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Is your pet on the mend from a recent injury or surgery? Is it struggling to get around these days due to chronic pain and inflammation from arthritis? Does it suffer from nerve damage or immune system impairment? If the answer to any of these questions is yes, then you should look into laser therapy to treat your pet's problems. Lasers have proven beneficial in treating animal ailments as well as human ones -- and now you have access to Toledo pet therapy laser service right here at Trilby Animal Hospital.
What are lasers, anyway, and how do they help speed healing and maintain wellness? Laser stands for Light Amplification by Stimulated Emission of Radiation. A laser beam is merely a stream of photons emitted at a particular electromagnetic frequency. The lasers used by a veterinarian do not cut or burn -- in fact, your pet will experience something like an enjoyable massage. Underneath the skin, the laser is highly effective at stimulating cell activity.
As Dr. Moore and staff apply the laser energy, cells respond with a spike in metabolism, resulting in faster and more efficient healing of injured or ailing muscles, nerves, bone and other tissues. The laser therapy also boosts the circulation at the treatment site, helping to reduce inflammation, swelling or fluid buildup in joints or soft tissues. The stimulant effect of laser therapy even extends to your pet's immune system response, an immense help to animals suffering from disorders that target or affect this critical factor in your pet's overall health and wellness.
Our Toledo animal hospital uses the Companion Therapy Laser System. This system's advanced features include a high-power solid-state laser that produces more photons per emission than other therapeutic laser products, as well as a special laser probe that can apply greater power density over a larger treatment area. As a result, Dr. Moore, can deliver more of the healing laser power in a shorter amount of time while your pet remains completely safe and comfortable.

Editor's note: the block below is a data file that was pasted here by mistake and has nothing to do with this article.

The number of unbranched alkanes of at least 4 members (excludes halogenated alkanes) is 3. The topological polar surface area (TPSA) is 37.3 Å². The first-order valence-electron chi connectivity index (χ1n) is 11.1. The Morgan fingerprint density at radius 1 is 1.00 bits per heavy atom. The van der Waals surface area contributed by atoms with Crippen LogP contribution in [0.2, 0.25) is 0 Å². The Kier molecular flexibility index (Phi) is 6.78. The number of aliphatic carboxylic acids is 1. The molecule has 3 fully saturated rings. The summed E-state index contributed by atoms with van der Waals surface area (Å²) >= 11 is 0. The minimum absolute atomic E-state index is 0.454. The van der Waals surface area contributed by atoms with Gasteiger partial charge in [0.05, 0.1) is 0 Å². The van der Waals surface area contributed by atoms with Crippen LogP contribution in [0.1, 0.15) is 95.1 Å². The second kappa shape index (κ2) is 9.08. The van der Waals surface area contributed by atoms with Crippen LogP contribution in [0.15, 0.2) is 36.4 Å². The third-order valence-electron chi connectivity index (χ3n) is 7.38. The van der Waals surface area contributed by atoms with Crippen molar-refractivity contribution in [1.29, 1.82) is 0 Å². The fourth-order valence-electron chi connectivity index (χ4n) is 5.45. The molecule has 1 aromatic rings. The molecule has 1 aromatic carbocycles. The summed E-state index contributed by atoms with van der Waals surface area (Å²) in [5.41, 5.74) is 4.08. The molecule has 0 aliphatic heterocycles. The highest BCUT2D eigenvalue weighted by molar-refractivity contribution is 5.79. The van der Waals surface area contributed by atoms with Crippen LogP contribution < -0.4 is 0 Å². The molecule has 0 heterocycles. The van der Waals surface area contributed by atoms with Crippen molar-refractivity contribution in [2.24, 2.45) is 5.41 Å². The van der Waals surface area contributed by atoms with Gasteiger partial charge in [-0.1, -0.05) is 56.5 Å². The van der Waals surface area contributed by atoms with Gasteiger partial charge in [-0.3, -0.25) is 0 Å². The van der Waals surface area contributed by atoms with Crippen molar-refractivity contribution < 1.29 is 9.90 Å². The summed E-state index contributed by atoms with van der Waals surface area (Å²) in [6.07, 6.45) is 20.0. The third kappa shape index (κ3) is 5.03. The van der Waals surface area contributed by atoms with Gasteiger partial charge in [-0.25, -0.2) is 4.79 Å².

Laser therapy can work wonders for pets suffering the normal side effects of the aging process, such as arthritis pain and stiffness. You might think your pet had stepped into a time machine and grown years younger as it regains its mobility and starts to enjoy a pain-free life once more. Owners of wounded or post-operative pets are gratified to know that the laser therapy is helping those wounds or incisions heal more rapidly. The laser's ability to boost your pet's healing capacity also helps resolve skin diseases and regeneration of damaged nerves. It can even contribute to your pet's ongoing wellness by helping to maintain a high level of immune resistance to common health threats.
Contact our Toledo facility today to find out for yourself whether our pet therapy laser can help your pet!
Canine Influenza Update October 2017
There has been a recent outbreak of cases of canine influenza virus (CIV) in the greater Toledo area this month. The virus can present as either of two strains, and is highly contagious. Virtually all dogs are susceptible to CIV regardless of breed or age. Symptoms range from coughing, sneezing, fever a runny nose and even a life threatening pneumonia. Typically, a dog will act like it's having kennel cough. A dog is most likely contagious before showing any signs. The Canine Influenza virus does not persist in the environment for very long, but it does spread easily between individuals, usually transmitted through direct contact with a contagious dog's saliva or nasal secretions. Treatment for CIV involves supportive therapy: antibiotics to prevent secondary bacterial infections, cough suppressants, or anti-viral medication. Sometimes fluid therapy is necessary depending on how long the dog has been sick. Dogs that go to day care facilities, boarding kennels, dog parks or training classes are at higher risk for exposure to CIV. If dogs spend most of their time at home or rarely come into contact with other dogs, they will likely have lower risk. There is no evidence that this virus is transmissible to people. We now carry a vaccine that helps protect dogs from outbreaks caused by both strains of the Canine Influenza Virus. The vaccine aids in the control of disease associated with CIV. The vaccine can be given in dogs at 7 weeks of age or older. A second dose is given 2-4 weeks later. A minimum of two doses is required for primary immunization, and annual vaccination with one dose is recommended. Please let us know if you have any concerns regarding your dog's possible exposure to CIV or if you anticipate vaccinating your pet against the virus.
We'll do whatever we can to help.
Welcome to Trilby Animal Hospital! We are located in Toledo, and we are
a full-service animal hospital, offering medical, surgical, and dental
veterinary care. Our mission is to provide the highest level of veterinary
care for your pets in a friendly environment. Our friendly and courteous
staff would love a chance to meet you and to take care of your pet.